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Tuesday, June 18
The Indiana Daily Student


‘Creepy, Crawly, Mysterious:’ Drima Events premieres ‘Spellbound,’ an immersive theater event


Ingredients: Oil of Boil, Saliva of Newt, Dead Man’s Toes, Blood of an Owl, Tongue of Virgin and Red Herb.  

Visitors at the Drima Events “Spellbound” immersive theater show toasted glasses of the witchy potion as they celebrated all-things occult at this Friday’s premier event.  

“Spellbound,” an interactive, Hocus Pocus-themed Halloween show, is the brainchild of Drima Events, an immersive theater production company run by sisters and Bloomington locals Kate, Holland and Kenzie Colvin.  

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Wearing long black gowns, witch hats, moon earrings and dark lipstick, the sisters welcomed attendees to the fictional “Bonne Fête Museum of the Occult,” hosted in the gallery space of Bloomington’s Bonne Fête giftshop on Sixth Street. Skeletons, ghost paintings, haunted-looking baby dolls and devilish mannequins lined the walls of the museum.  

Holland, Drima Events’ art director and graphic designer, said the sinister décor was courtesy of her sister Kate.  

“(Kate) is a ‘spook-a-holic.’” Holland said. “She loves all things creepy, crawly, dark, mysterious. Her whole house is just filled with this creepy stuff year-round.” 

During the show, a group of 15 attendees filed into a red-lit room to prove themselves as initiates of the “Spellbound Society,” a club for practicing occultists. The leader for the evening, Mr. Hex, played by local drag performer Walter Bucket, emceed the event, performing spooky lip-syncs and guiding guests through the evening’s plans.  

The evening included a variety of occult-themed activities. First, guests who wore witchy outfits participated in a costume contest. Next, attendees were invited to draw their own sigil – a personal symbol thought to have magical properties. Then, guests could choose to partake in potion making or puzzle solving before participating in either a Ouija board or witch séance. Attendees concluded the event with an intimate ceremony and a surprise, witchy finale.  

Local drag performer Zariah also performed in the show, as well as the Colvin sisters’ family friend, Cathy Densford – who played the role of the fumbling museum intern and the evening's comedic relief. Densford, who’s known the sisters for years, said she thinks Drima Events is a wonderful testament to the women’s collective creativity.  

Each of the sisters manage their own creative role for Drima – with Kate as the head writer and creative director, Holland as the mind behind visuals and Kenzie as the manager of communications.  

For Kenzie, working with her sisters is a dream.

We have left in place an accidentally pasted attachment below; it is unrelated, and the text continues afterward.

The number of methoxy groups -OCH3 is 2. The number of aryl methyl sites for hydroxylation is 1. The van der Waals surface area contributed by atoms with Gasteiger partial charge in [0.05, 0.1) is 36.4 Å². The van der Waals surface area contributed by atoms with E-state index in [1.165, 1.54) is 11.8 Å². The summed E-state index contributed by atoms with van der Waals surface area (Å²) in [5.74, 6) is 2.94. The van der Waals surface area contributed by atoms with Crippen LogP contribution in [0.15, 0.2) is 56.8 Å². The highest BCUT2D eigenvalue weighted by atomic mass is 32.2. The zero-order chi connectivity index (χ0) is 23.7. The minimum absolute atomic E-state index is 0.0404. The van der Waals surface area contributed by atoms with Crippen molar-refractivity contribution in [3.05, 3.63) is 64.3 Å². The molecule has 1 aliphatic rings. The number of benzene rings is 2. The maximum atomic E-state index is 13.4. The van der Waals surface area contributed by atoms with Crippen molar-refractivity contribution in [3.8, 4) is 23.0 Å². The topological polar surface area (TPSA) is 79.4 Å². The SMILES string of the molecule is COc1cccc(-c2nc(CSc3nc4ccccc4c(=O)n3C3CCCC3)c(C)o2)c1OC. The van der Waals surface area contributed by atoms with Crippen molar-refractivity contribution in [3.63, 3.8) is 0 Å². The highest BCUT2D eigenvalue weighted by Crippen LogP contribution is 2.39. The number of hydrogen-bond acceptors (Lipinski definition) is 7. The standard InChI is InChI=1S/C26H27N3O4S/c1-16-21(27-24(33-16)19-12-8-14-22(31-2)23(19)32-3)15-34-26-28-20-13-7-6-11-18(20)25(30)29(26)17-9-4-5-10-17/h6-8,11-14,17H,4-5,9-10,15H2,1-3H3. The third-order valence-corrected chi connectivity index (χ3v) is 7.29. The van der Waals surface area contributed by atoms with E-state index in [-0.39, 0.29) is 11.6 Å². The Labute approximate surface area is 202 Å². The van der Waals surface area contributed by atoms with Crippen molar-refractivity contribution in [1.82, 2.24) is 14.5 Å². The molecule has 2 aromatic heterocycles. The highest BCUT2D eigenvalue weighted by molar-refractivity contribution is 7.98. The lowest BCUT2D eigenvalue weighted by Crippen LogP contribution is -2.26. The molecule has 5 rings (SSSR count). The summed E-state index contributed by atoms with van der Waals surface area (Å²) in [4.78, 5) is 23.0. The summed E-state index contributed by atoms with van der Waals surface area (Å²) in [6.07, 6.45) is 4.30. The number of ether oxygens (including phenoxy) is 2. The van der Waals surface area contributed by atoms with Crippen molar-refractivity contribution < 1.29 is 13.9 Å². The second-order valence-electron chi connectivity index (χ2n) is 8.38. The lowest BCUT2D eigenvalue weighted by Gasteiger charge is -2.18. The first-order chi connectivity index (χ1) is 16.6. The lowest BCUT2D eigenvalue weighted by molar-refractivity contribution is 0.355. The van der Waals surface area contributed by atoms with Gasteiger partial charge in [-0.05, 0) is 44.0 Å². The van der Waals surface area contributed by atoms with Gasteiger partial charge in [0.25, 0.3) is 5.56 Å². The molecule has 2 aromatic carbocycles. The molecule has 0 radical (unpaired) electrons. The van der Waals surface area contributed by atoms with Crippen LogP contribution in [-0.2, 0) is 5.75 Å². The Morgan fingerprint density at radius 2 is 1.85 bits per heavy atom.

“They are the most talented and inspirational people,” she said. “I feel so lucky to have grown up with them. (Drima) is definitely a passion project for all of us.”  

Kate said she’s enjoyed working on “Spellbound” because of her love of Hocus Pocus. She noted that the film is a cult-classic within the queer community, especially among drag performers who frequently portray the movie’s Sanderson Sisters. For Kate, it felt like a given to include drag performers in the show.  

Kate, who created Drima Events with her sisters after spending years organizing immersive parties for her family and friends, said she wanted to fulfill the lack of immersive theater opportunities in Bloomington.  

“There's a huge immersive theater scene in LA and New York,” she said. “It hasn't really reached Middle America yet. But I think it absolutely can. Bloomington is ready for something like that. But there was just nobody really doing that.” 

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Living in a post-COVID-19 pandemic world, Kate said the desire for spooky activities is higher than ever.  

“I feel like there's a reason that scary things thrive when people are scared already,” she said. “It's because there's a catharsis to that. You can express all that fear. And then you've exercised it, and you're not haunted by it anymore.” 

She noted that the self-funded company is a labor of love for the sisters. For Kate, Drima Events is the product of blood, sweat and tears.  

“We really hope that people feel like they've had an evening of escape and fantasy,” she said. “We're very passionate about what we're doing. We're not doing it to make money. We want to create something really unique.”  

“Spellbound” performances will continue Oct. 14-16. Details for showtimes and tickets are available online at Eventbrite.   

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